Local

LA homeless count: 2015 census gets underway this week

Annabelle Rosborough, 28, surveys Edward Potts, a homeless man who lives on Skid Row during the homeless count in Downtown Los Angeles on January 30, 2013.
Annabelle Rosborough, 28, surveys Edward Potts, a homeless man who lives on Skid Row during the homeless count in Downtown Los Angeles on January 30, 2013.
Hayley Fox

Listen to story

00:47
Download this story 0.0MB

The Los Angeles homeless census is underway in the shelters and streets of L.A. County this week. Beginning Tuesday, 6,000 volunteers will head out over three nights to get a sense of how the county's' homeless population has changed in the past two years. 

The effort will lead to a better understanding of who  L.A.'s homeless are and where they're living. That information then plays a role in determining how millions in funding is allocated across the county. 

Clementina Verjan is interim director of policy and planning at the Los Angeles Homeless Services Authority (LAHSA), and has been leading the L.A. count since it began ten years ago. She says the count is used to focus aid on the communities that need it most.

"LAHSA and a lot of its funders use the service planning areas to allocate resources," she says. "And they use the homeless estimate to kind of prioritize communities, because there's limited resources out there for our population."

Verjan says people tend to think of the chronically homeless and substance abusers when they think of who makes up the bulk of the county's homeless population. "There has always been this myth about what our homeless population looks like." she says.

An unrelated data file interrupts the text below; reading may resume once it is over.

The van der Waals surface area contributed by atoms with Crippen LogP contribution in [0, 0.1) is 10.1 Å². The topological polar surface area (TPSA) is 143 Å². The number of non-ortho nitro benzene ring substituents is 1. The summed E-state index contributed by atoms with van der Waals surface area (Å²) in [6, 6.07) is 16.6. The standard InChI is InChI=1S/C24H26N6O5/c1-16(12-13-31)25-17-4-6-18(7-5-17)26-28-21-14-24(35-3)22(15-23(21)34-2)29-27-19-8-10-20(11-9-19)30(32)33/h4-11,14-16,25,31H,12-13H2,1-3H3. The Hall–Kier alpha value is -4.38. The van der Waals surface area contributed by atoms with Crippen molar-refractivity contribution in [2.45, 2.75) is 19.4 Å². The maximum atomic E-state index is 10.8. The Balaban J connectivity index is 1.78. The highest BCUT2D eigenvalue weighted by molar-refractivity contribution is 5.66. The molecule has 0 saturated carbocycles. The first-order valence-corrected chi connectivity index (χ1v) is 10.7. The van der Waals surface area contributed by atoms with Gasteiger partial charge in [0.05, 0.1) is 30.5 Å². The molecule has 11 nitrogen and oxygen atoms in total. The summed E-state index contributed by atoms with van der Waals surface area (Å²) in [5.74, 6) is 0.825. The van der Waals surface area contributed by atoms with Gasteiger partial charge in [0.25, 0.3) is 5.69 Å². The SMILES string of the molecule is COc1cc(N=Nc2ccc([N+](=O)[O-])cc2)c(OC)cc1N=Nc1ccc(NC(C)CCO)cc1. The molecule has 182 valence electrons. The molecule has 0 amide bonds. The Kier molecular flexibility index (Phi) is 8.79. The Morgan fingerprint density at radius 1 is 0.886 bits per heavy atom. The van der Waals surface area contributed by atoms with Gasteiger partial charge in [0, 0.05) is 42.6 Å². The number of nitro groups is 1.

"Now, it's more about people who are living in vehicles," she says. "It's a lot more younger; it's families who basically, for economic reasons, ended up losing their homes."

Recent counts have also shown growth in homeless in areas of South L.A., and uncovered much younger homeless communities in Venice and Long Beach.

On Tuesday night, volunteers and service providers will meet at deployment centers in the San Gabriel Valley and areas around East L.A. They'll receive training, a clipboard, flashlight and volunteer T-shirt. They'll be paired up into teams of at least two, and fan out along designated census tract areas.

The whole thing takes about 4 hours. 

On Wednesday, teams will head west and south —  to west L.A. and the South Bay. 

Thursday, they'll begin in Antelope Valley early in the morning, then cover downtown L.A. and South Los Angeles in the evening. 

"We were strategic about how we put these service providing areas together," Verjan says.  "It's based on the route of our homeless populations to try to avoid duplication."

You can still sign up for the 3-day count on LAHSA's website